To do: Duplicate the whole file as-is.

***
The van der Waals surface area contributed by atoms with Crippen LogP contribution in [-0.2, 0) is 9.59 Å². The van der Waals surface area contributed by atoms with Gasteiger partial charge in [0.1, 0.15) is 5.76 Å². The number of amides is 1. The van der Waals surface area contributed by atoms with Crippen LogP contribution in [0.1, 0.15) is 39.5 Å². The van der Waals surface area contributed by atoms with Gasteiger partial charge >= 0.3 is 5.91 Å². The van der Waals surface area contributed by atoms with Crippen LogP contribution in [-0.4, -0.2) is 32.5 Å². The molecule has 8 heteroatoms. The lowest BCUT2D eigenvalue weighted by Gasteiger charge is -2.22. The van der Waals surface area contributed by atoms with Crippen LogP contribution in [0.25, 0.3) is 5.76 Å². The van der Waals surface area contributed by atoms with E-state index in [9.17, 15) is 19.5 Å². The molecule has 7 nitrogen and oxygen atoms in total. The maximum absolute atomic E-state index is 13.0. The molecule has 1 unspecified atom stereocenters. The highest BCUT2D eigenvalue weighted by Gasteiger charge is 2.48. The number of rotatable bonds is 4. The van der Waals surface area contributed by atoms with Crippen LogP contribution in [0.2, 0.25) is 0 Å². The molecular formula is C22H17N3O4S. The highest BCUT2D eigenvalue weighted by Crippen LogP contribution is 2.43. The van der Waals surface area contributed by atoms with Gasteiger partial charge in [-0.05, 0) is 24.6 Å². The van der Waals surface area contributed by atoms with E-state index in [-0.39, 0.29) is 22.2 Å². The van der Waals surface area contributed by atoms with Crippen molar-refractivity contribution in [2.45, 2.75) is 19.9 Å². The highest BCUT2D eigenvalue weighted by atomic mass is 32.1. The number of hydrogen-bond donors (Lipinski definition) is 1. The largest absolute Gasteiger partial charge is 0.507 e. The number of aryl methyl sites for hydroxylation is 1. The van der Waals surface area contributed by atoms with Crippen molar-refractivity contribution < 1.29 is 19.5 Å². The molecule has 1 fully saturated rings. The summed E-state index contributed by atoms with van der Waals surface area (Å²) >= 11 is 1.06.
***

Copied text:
The van der Waals surface area contributed by atoms with Crippen LogP contribution in [-0.2, 0) is 9.59 Å². The van der Waals surface area contributed by atoms with Gasteiger partial charge in [0.1, 0.15) is 5.76 Å². The number of amides is 1. The van der Waals surface area contributed by atoms with Crippen LogP contribution in [0.1, 0.15) is 39.5 Å². The van der Waals surface area contributed by atoms with Gasteiger partial charge >= 0.3 is 5.91 Å². The van der Waals surface area contributed by atoms with Crippen LogP contribution in [-0.4, -0.2) is 32.5 Å². The molecule has 8 heteroatoms. The lowest BCUT2D eigenvalue weighted by Gasteiger charge is -2.22. The van der Waals surface area contributed by atoms with Crippen LogP contribution in [0.25, 0.3) is 5.76 Å². The van der Waals surface area contributed by atoms with E-state index in [9.17, 15) is 19.5 Å². The molecule has 7 nitrogen and oxygen atoms in total. The maximum absolute atomic E-state index is 13.0. The molecule has 1 unspecified atom stereocenters. The highest BCUT2D eigenvalue weighted by Gasteiger charge is 2.48. The number of rotatable bonds is 4. The van der Waals surface area contributed by atoms with Crippen LogP contribution in [0.2, 0.25) is 0 Å². The molecular formula is C22H17N3O4S. The highest BCUT2D eigenvalue weighted by Crippen LogP contribution is 2.43. The van der Waals surface area contributed by atoms with Gasteiger partial charge in [-0.05, 0) is 24.6 Å². The van der Waals surface area contributed by atoms with E-state index in [-0.39, 0.29) is 22.2 Å². The van der Waals surface area contributed by atoms with Crippen molar-refractivity contribution in [2.45, 2.75) is 19.9 Å². The highest BCUT2D eigenvalue weighted by atomic mass is 32.1. The number of hydrogen-bond donors (Lipinski definition) is 1. The largest absolute Gasteiger partial charge is 0.507 e. The number of aryl methyl sites for hydroxylation is 1. The van der Waals surface area contributed by atoms with Crippen molar-refractivity contribution < 1.29 is 19.5 Å². The molecule has 1 fully saturated rings. The summed E-state index contributed by atoms with van der Waals surface area (Å²) >= 11 is 1.06.